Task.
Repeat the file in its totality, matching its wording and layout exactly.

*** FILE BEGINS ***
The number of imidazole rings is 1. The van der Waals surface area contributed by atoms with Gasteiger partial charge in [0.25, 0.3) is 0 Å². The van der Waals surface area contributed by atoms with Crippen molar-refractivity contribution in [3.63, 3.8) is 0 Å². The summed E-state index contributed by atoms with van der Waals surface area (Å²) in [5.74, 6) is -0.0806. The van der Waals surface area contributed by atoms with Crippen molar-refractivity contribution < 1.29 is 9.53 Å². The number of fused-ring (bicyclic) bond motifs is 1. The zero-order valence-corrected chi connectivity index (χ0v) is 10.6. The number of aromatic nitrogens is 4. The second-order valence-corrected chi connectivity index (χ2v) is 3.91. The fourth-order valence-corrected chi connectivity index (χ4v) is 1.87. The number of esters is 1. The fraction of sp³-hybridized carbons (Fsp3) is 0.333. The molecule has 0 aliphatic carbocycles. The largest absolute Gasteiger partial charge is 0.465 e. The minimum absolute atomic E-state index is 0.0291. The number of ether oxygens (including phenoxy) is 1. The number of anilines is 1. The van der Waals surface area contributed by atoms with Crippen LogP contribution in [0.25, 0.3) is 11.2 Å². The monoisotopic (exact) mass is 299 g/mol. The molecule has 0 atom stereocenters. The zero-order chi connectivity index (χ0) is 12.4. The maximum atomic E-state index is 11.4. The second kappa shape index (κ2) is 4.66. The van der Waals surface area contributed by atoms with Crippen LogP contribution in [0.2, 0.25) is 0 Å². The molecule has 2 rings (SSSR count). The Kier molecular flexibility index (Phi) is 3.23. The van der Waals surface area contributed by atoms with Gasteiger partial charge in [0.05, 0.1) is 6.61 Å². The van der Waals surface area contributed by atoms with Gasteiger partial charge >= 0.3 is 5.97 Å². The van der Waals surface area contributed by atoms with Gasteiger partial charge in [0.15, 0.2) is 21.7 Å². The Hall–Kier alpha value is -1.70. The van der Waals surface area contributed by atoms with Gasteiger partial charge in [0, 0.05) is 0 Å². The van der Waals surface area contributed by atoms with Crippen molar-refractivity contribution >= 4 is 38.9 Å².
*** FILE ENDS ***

The number of imidazole rings is 1. The van der Waals surface area contributed by atoms with Gasteiger partial charge in [0.25, 0.3) is 0 Å². The van der Waals surface area contributed by atoms with Crippen molar-refractivity contribution in [3.63, 3.8) is 0 Å². The summed E-state index contributed by atoms with van der Waals surface area (Å²) in [5.74, 6) is -0.0806. The van der Waals surface area contributed by atoms with Crippen molar-refractivity contribution < 1.29 is 9.53 Å². The number of fused-ring (bicyclic) bond motifs is 1. The zero-order valence-corrected chi connectivity index (χ0v) is 10.6. The number of aromatic nitrogens is 4. The second-order valence-corrected chi connectivity index (χ2v) is 3.91. The fourth-order valence-corrected chi connectivity index (χ4v) is 1.87. The number of esters is 1. The fraction of sp³-hybridized carbons (Fsp3) is 0.333. The molecule has 0 aliphatic carbocycles. The largest absolute Gasteiger partial charge is 0.465 e. The minimum absolute atomic E-state index is 0.0291. The number of ether oxygens (including phenoxy) is 1. The number of anilines is 1. The van der Waals surface area contributed by atoms with Crippen LogP contribution in [0.25, 0.3) is 11.2 Å². The monoisotopic (exact) mass is 299 g/mol. The molecule has 0 atom stereocenters. The zero-order chi connectivity index (χ0) is 12.4. The maximum atomic E-state index is 11.4. The second kappa shape index (κ2) is 4.66. The van der Waals surface area contributed by atoms with Crippen LogP contribution in [0.2, 0.25) is 0 Å². The molecule has 2 rings (SSSR count). The Kier molecular flexibility index (Phi) is 3.23. The van der Waals surface area contributed by atoms with Gasteiger partial charge in [0.05, 0.1) is 6.61 Å². The van der Waals surface area contributed by atoms with Gasteiger partial charge >= 0.3 is 5.97 Å². The van der Waals surface area contributed by atoms with Gasteiger partial charge in [0.15, 0.2) is 21.7 Å². The Hall–Kier alpha value is -1.70. The van der Waals surface area contributed by atoms with Gasteiger partial charge in [0, 0.05) is 0 Å². The van der Waals surface area contributed by atoms with Crippen molar-refractivity contribution >= 4 is 38.9 Å².